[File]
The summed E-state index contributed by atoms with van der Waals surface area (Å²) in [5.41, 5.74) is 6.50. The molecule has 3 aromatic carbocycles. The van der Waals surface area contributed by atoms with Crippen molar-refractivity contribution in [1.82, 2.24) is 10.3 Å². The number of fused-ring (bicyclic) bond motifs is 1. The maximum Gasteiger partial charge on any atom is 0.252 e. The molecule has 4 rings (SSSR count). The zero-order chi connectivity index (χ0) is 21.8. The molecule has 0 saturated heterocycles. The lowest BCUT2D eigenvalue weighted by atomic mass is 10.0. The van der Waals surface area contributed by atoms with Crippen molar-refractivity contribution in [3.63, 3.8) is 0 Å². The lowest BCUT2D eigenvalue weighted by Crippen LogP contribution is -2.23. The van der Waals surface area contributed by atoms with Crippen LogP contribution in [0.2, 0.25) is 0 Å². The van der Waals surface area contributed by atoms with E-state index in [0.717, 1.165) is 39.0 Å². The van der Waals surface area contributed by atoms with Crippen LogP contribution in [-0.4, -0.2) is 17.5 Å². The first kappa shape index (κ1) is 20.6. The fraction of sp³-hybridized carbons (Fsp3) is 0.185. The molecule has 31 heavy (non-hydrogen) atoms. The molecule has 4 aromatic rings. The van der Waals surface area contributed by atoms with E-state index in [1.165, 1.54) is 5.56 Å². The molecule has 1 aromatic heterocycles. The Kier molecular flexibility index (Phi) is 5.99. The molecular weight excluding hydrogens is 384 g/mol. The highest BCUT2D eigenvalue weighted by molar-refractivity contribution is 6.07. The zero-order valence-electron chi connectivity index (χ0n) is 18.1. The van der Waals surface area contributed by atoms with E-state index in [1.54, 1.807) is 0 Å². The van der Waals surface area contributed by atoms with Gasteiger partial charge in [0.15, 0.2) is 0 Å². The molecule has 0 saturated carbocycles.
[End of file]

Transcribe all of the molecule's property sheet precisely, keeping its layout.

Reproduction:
The summed E-state index contributed by atoms with van der Waals surface area (Å²) in [5.41, 5.74) is 6.50. The molecule has 3 aromatic carbocycles. The van der Waals surface area contributed by atoms with Crippen molar-refractivity contribution in [1.82, 2.24) is 10.3 Å². The number of fused-ring (bicyclic) bond motifs is 1. The maximum Gasteiger partial charge on any atom is 0.252 e. The molecule has 4 rings (SSSR count). The zero-order chi connectivity index (χ0) is 21.8. The molecule has 0 saturated heterocycles. The lowest BCUT2D eigenvalue weighted by atomic mass is 10.0. The van der Waals surface area contributed by atoms with Crippen molar-refractivity contribution in [3.63, 3.8) is 0 Å². The lowest BCUT2D eigenvalue weighted by Crippen LogP contribution is -2.23. The van der Waals surface area contributed by atoms with Crippen LogP contribution in [0.2, 0.25) is 0 Å². The van der Waals surface area contributed by atoms with E-state index in [0.717, 1.165) is 39.0 Å². The van der Waals surface area contributed by atoms with Crippen LogP contribution in [-0.4, -0.2) is 17.5 Å². The first kappa shape index (κ1) is 20.6. The fraction of sp³-hybridized carbons (Fsp3) is 0.185. The molecule has 31 heavy (non-hydrogen) atoms. The molecule has 4 aromatic rings. The van der Waals surface area contributed by atoms with E-state index in [1.165, 1.54) is 5.56 Å². The molecule has 1 aromatic heterocycles. The Kier molecular flexibility index (Phi) is 5.99. The molecular weight excluding hydrogens is 384 g/mol. The highest BCUT2D eigenvalue weighted by molar-refractivity contribution is 6.07. The zero-order valence-electron chi connectivity index (χ0n) is 18.1. The van der Waals surface area contributed by atoms with E-state index in [1.54, 1.807) is 0 Å². The van der Waals surface area contributed by atoms with Gasteiger partial charge in [0.15, 0.2) is 0 Å². The molecule has 0 saturated carbocycles.